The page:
UNC document: McDonald drove luxury cars provided by 'Fats' Thomas

acarter@newsobserver.comDecember 19, 2013 

Texas N Carolina Basketball

North Carolina's Leslie McDonald waits to enter the game against Texas during the first half of an NCAA college basketball game in Chapel Hill, N.C., Wednesday, Dec. 18, 2013. (AP Photo/Gerry Broome)


  • McDonald penalties

    The NCAA revised several of its figures in relation to the value of impermissible benefits Leslie McDonald received:

    Use of cars: McDonald used four cars provided by Haydn “Fats” Thomas or Catinia Farrington. The revised value was $1,505.75. McDonald received parking citations while driving the cars totaling $153.52.

    iPhone: The NCAA’s revised value of the used iPhone McDonald purchased from Thomas was $124.19.

    Other benefits: The NCAA said McDonald received $50 in benefits from Iceberg Guards and $50 in lodging benefits while working at a summer basketball camp in Nags Head.

    Revised total of benefits: $1,883.46.

    Source: NCAA

— One car was a 2009 Porsche Cayenne, and another was a 2012 Chevrolet Camaro. There was a 2013 Mercedes 350, and a 2008 Audi A4. Those are the cars that Leslie McDonald periodically drove from early April through early June – the cars that helped cost him nine games of his senior season at North Carolina.

McDonald is eligible again. The NCAA cleared him Wednesday, ending one chapter of an impermissible benefits case that also involves P.J. Hairston, the UNC junior whose status remains in doubt.

After the Tar Heels’ 86-83 loss against Texas on Wednesday night, UNC athletics director Bubba Cunningham released a statement in which he said he hoped Hairston’s case to be resolved by Friday.

In the meantime, the reinstatement request that UNC submitted to the NCAA on behalf of McDonald – a document that UNC released Wednesday – detailed how McDonald benefited from a relationship with Haydn “Fats” Thomas, a Durham resident and felon who provided athletes access to high-end luxury vehicles.

McDonald and Thomas didn’t have a preexisting relationship, McDonald told investigators, but instead came to know each other through a man named Brint Hayes – a friend of McDonald and a business associate of Thomas. Hayes is a manager of Kiss Entertainment, which hosts parties throughout Raleigh, Durham and Chapel Hill.

The investigation revealed that Thomas provided the use of cars from April through early June, ending with Hairston’s arrest June 4 in Durham while he drove a 2013 GMC Yukon rented by Thomas. Specifically, according to McDonald, Thomas provided access to three cars: the Camaro, Mercedes and the Audi.

The Camaro and Mercedes were rentals. The Audi was not, but McDonald told investigators it was connected to Thomas. The Porsche McDonald drove is registered to Catina Farrington, who shares a Durham address with Thomas.

The investigation – UNC compliance officials and the NCAA Enforcement Staff played a role – determined McDonald didn’t receive vehicles directly from Thomas. It determined that McDonald “shared access to these three vehicles” – all except the Porsche – with Miykael Faulcon, an Elizabeth City State basketball player from Durham, and another UNC basketball player whose name is redacted in the public version of the reinstatement request. Presumably, that is Hairston.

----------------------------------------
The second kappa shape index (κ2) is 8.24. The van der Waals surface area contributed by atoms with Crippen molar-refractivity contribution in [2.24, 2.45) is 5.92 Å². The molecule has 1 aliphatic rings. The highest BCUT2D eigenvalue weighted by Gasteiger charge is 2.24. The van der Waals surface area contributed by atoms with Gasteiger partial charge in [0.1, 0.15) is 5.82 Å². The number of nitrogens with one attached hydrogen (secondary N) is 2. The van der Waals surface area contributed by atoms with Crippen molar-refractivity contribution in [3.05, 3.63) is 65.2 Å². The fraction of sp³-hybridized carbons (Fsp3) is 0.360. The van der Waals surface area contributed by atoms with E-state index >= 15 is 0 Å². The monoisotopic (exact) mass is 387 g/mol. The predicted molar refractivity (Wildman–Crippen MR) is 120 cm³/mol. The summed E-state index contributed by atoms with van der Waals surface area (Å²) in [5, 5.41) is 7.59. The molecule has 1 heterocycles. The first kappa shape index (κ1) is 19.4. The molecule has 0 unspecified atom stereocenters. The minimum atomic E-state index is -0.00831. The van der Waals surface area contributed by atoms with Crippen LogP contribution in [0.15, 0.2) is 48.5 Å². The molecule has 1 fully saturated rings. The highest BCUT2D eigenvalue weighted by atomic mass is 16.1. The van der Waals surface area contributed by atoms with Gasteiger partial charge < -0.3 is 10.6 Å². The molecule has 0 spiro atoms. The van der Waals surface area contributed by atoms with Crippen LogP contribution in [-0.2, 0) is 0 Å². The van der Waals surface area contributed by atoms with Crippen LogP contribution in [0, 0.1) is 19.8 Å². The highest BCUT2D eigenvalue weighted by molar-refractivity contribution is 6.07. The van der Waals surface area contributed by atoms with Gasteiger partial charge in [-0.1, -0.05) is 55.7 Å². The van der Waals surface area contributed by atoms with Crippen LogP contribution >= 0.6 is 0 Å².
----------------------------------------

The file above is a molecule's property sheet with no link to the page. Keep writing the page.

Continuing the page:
UNC determined that McDonald used the vehicles 25 percent of the time between April 1 and May 15, when Faulcon was still in school in Elizabeth City, and McDonald’s teammate used the vehicles 75 percent of the time.

From May 15 through June 5, UNC determined that Faulcon used the vehicles 33 percent of the time, and that 66 percent of the time the two UNC basketball players used them. Within that 66 percent, UNC concluded that McDonald used the vehicles 25 percent of the time.

Faulcon interviewed with the NCAA Enforcement Staff on Oct. 7.

“Mr. Faulcon reported that Mr. McDonald was provided access to a vehicle when Mr. Faulcon and (redacted) were not using it,” UNC wrote in McDonald’s reinstatement request. “Mr. McDonald reported that access was usually provided for ‘a couple of hours’ at a time.”

McDonald’s use of vehicles was the primary reason that he missed nine games. UNC and the NCAA determined the monetary value of the use of those vehicles to be more than $1,500. While driving them, McDonald also compiled more than $150 in parking tickets.

The impermissible benefits he accepted also included a mouth guard and lodging at a basketball camp – both valued at $50 – and a used iPhone, valued at $124.19. The NCAA ruled that McDonald must pay $1,783 to a charity of his choice before the regular season ends.

After his first game back, McDonald was asked Wednesday night what he learned throughout his ordeal.

“Just got to be careful, you know,” he said. “That’s the thing, you can’t take things for granted.”

Carter: 919-829-8944; Twitter: @_andrewcarter

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